December 28, 2007 / 3:43 PM / 10 years ago

UPDATE 1-Toronto stocks lifted by resources, financials

(Updates stock movement, adds detail, quotes)

TORONTO, Dec 28 (Reuters) - The Toronto Stock Exchange's main index was off to a strong start on Friday morning, in a broad advance prompted by gains in resource shares amid firm gold and oil prices.

The materials group led the advance, gaining 1.2 percent, while the price of gold climbed to a one-month high on weakness in the U.S. dollar and international political tensions.

Potash Corp of Saskatchewan (POT.TO) added C$1.45, or 1 percent, to C$144.44, extending Thursday's advance.

The gold subsector rose 1.4 percent, with Barrick Gold (ABX.TO) up 90 Canadian cents, or 2.3 percent, at C$40.48.

The energy sector, the second largest on the index, was up 0.5 percent as oil advanced on a drop in U.S. fuel inventories and political uncertainty in Pakistan and Iraq.

Husky Energy (HSE.TO) rose 38 Canadian cents, or 0.9 percent, to C$43.99 and Canadian Natural Resources (CNQ.TO) advanced 56 Canadian cents, or 0.8 percent, to C$71.66.

The S&P/TSX composite index .GSPTSE was up 80.23 points, or 0.59 percent, at 13,755.80 with eight of the 10 main groups in positive territory shortly after the opening bell.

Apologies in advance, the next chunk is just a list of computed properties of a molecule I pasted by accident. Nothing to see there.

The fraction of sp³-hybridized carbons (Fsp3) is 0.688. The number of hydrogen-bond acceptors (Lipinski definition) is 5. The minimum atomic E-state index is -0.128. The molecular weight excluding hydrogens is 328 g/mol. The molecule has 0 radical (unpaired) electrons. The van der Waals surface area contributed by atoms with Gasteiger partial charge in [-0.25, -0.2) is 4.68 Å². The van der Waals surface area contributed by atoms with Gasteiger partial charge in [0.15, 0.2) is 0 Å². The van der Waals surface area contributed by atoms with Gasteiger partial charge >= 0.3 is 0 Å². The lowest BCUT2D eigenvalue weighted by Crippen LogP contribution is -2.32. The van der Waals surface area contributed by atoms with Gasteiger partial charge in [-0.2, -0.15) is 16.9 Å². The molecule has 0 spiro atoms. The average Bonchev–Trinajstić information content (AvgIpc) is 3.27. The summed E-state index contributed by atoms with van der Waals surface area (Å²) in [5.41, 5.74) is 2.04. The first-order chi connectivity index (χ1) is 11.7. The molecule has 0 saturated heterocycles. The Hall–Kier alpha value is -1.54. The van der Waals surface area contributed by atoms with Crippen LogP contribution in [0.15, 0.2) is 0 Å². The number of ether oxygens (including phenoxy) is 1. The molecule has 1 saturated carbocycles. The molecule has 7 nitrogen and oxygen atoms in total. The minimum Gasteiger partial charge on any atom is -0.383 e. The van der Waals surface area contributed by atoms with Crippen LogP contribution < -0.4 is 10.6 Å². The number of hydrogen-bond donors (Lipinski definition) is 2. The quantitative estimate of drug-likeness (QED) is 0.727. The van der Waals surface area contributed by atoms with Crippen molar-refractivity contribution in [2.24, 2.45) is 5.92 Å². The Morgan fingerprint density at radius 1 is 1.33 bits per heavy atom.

The heavyweight financial sector also helped lift the index, rising 0.6 percent after a report said U.S. and European banks planned to raise capital by selling assets to shore up their capital.

National Bank of Canada (NA.TO) rose 72 Canadian cents, or 1.4 percent, to C$51.14, while Royal Bank of Canada (RY.TO) climbed 61 Canadian cents, or 1.2 percent, to C$50.27.

Volume on the market was expected to be light in the second-last day of trading for the year.

The wide up and down swings that have become the hallmark of the Toronto index recently are likely to continue into 2008, said Michael Sprung, president of Sprung & Co Investment Counsel.

"Going into the new year, the volatility we've seen, which is just reactive to day to day changes, whether they're in commodity prices or interest rates, will continue to drive what we've seen as severe volatility, mainly perpetrated by momentum players at the edges of the market," Sprung said.

"I think that this first part of next year is going to be pretty difficult to find any direction in the market with the overhanging concern of the problems in the credit market," he added.

The lone sectors on the downside were tech and health care.

$1=$0.98 Canadian Reporting by Leah Schnurr; Editing by Rob Wilson

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